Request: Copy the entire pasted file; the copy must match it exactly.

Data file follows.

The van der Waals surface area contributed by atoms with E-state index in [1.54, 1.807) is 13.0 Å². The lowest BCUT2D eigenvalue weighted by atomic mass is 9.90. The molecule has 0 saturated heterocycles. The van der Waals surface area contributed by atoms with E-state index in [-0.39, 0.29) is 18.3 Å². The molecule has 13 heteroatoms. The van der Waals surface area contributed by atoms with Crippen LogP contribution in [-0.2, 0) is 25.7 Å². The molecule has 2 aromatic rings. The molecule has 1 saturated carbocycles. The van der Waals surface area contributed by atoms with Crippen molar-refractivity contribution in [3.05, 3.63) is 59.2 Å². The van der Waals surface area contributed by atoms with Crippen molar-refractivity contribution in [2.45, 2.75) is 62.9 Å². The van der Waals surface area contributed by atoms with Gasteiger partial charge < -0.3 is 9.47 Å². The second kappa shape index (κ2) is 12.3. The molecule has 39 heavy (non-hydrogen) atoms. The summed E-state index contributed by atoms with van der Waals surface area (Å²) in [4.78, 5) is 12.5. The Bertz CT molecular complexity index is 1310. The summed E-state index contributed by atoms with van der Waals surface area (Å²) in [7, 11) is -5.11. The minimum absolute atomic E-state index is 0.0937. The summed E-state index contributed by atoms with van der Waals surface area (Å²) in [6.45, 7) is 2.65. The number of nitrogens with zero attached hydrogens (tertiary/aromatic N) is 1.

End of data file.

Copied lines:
The van der Waals surface area contributed by atoms with E-state index in [1.54, 1.807) is 13.0 Å². The lowest BCUT2D eigenvalue weighted by atomic mass is 9.90. The molecule has 0 saturated heterocycles. The van der Waals surface area contributed by atoms with E-state index in [-0.39, 0.29) is 18.3 Å². The molecule has 13 heteroatoms. The van der Waals surface area contributed by atoms with Crippen LogP contribution in [-0.2, 0) is 25.7 Å². The molecule has 2 aromatic rings. The molecule has 1 saturated carbocycles. The van der Waals surface area contributed by atoms with Crippen molar-refractivity contribution in [3.05, 3.63) is 59.2 Å². The van der Waals surface area contributed by atoms with Crippen molar-refractivity contribution in [2.45, 2.75) is 62.9 Å². The van der Waals surface area contributed by atoms with Gasteiger partial charge < -0.3 is 9.47 Å². The second kappa shape index (κ2) is 12.3. The molecule has 39 heavy (non-hydrogen) atoms. The summed E-state index contributed by atoms with van der Waals surface area (Å²) in [4.78, 5) is 12.5. The Bertz CT molecular complexity index is 1310. The summed E-state index contributed by atoms with van der Waals surface area (Å²) in [7, 11) is -5.11. The minimum absolute atomic E-state index is 0.0937. The summed E-state index contributed by atoms with van der Waals surface area (Å²) in [6.45, 7) is 2.65. The number of nitrogens with zero attached hydrogens (tertiary/aromatic N) is 1.